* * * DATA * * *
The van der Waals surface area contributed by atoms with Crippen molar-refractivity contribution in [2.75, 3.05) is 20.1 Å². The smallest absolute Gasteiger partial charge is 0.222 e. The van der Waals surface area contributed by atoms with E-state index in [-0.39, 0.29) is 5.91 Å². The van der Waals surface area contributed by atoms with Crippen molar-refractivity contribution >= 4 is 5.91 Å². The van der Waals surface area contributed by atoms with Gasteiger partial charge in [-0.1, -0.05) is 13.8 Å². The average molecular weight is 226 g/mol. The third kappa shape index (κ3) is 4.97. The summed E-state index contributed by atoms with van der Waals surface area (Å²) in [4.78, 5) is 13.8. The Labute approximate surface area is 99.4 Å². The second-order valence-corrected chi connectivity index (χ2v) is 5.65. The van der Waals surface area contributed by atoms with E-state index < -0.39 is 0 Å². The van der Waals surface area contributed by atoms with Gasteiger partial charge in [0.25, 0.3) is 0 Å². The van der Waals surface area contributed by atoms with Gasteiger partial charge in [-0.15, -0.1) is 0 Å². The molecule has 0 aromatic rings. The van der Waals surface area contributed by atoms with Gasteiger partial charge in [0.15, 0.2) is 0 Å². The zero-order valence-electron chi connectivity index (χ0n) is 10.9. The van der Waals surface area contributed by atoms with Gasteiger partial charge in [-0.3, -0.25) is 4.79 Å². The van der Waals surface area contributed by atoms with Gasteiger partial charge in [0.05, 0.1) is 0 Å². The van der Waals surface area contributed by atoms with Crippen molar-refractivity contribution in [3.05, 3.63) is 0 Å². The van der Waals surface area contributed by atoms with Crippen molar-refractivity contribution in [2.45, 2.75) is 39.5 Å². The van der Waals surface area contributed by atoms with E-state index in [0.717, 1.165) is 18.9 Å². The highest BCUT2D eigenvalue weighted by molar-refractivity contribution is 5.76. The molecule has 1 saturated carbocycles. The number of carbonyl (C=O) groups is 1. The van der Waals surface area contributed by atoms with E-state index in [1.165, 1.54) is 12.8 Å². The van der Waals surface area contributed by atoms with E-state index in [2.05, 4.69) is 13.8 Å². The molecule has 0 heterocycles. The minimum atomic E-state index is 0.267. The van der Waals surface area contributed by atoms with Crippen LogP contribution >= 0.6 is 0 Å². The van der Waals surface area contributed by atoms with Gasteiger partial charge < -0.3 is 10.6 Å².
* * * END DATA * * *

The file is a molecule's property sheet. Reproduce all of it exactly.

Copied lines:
The van der Waals surface area contributed by atoms with Crippen molar-refractivity contribution in [2.75, 3.05) is 20.1 Å². The smallest absolute Gasteiger partial charge is 0.222 e. The van der Waals surface area contributed by atoms with E-state index in [-0.39, 0.29) is 5.91 Å². The van der Waals surface area contributed by atoms with Crippen molar-refractivity contribution >= 4 is 5.91 Å². The van der Waals surface area contributed by atoms with Gasteiger partial charge in [-0.1, -0.05) is 13.8 Å². The average molecular weight is 226 g/mol. The third kappa shape index (κ3) is 4.97. The summed E-state index contributed by atoms with van der Waals surface area (Å²) in [4.78, 5) is 13.8. The Labute approximate surface area is 99.4 Å². The second-order valence-corrected chi connectivity index (χ2v) is 5.65. The van der Waals surface area contributed by atoms with E-state index < -0.39 is 0 Å². The van der Waals surface area contributed by atoms with Gasteiger partial charge in [0.25, 0.3) is 0 Å². The van der Waals surface area contributed by atoms with Gasteiger partial charge in [-0.15, -0.1) is 0 Å². The molecule has 0 aromatic rings. The van der Waals surface area contributed by atoms with Gasteiger partial charge in [0.15, 0.2) is 0 Å². The zero-order valence-electron chi connectivity index (χ0n) is 10.9. The van der Waals surface area contributed by atoms with Gasteiger partial charge in [-0.3, -0.25) is 4.79 Å². The van der Waals surface area contributed by atoms with Gasteiger partial charge in [0.05, 0.1) is 0 Å². The van der Waals surface area contributed by atoms with Crippen molar-refractivity contribution in [3.05, 3.63) is 0 Å². The van der Waals surface area contributed by atoms with Crippen molar-refractivity contribution in [2.45, 2.75) is 39.5 Å². The van der Waals surface area contributed by atoms with E-state index in [0.717, 1.165) is 18.9 Å². The highest BCUT2D eigenvalue weighted by molar-refractivity contribution is 5.76. The molecule has 1 saturated carbocycles. The number of carbonyl (C=O) groups is 1. The van der Waals surface area contributed by atoms with E-state index in [1.165, 1.54) is 12.8 Å². The van der Waals surface area contributed by atoms with E-state index in [2.05, 4.69) is 13.8 Å². The molecule has 0 heterocycles. The minimum atomic E-state index is 0.267. The van der Waals surface area contributed by atoms with Crippen LogP contribution >= 0.6 is 0 Å². The van der Waals surface area contributed by atoms with Gasteiger partial charge < -0.3 is 10.6 Å².